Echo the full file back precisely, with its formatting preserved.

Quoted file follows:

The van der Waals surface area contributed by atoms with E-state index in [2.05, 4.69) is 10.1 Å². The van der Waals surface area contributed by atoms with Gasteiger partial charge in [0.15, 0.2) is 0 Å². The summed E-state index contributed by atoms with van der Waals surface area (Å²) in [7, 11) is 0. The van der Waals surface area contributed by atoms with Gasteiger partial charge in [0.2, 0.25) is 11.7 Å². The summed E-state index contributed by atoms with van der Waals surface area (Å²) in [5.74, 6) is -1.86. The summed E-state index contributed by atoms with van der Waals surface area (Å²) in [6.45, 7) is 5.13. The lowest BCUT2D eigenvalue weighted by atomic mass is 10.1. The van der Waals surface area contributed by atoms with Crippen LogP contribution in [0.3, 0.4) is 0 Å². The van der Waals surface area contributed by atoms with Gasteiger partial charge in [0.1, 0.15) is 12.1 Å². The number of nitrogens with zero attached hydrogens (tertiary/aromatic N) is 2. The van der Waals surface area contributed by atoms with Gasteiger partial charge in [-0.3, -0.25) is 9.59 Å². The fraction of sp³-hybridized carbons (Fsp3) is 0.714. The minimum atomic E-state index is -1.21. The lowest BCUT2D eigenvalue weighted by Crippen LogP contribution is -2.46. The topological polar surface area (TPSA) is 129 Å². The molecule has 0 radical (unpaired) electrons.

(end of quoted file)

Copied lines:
The van der Waals surface area contributed by atoms with E-state index in [2.05, 4.69) is 10.1 Å². The van der Waals surface area contributed by atoms with Gasteiger partial charge in [0.15, 0.2) is 0 Å². The summed E-state index contributed by atoms with van der Waals surface area (Å²) in [7, 11) is 0. The van der Waals surface area contributed by atoms with Gasteiger partial charge in [0.2, 0.25) is 11.7 Å². The summed E-state index contributed by atoms with van der Waals surface area (Å²) in [5.74, 6) is -1.86. The summed E-state index contributed by atoms with van der Waals surface area (Å²) in [6.45, 7) is 5.13. The lowest BCUT2D eigenvalue weighted by atomic mass is 10.1. The van der Waals surface area contributed by atoms with Crippen LogP contribution in [0.3, 0.4) is 0 Å². The van der Waals surface area contributed by atoms with Gasteiger partial charge in [0.1, 0.15) is 12.1 Å². The number of nitrogens with zero attached hydrogens (tertiary/aromatic N) is 2. The van der Waals surface area contributed by atoms with Gasteiger partial charge in [-0.3, -0.25) is 9.59 Å². The fraction of sp³-hybridized carbons (Fsp3) is 0.714. The minimum atomic E-state index is -1.21. The lowest BCUT2D eigenvalue weighted by Crippen LogP contribution is -2.46. The topological polar surface area (TPSA) is 129 Å². The molecule has 0 radical (unpaired) electrons.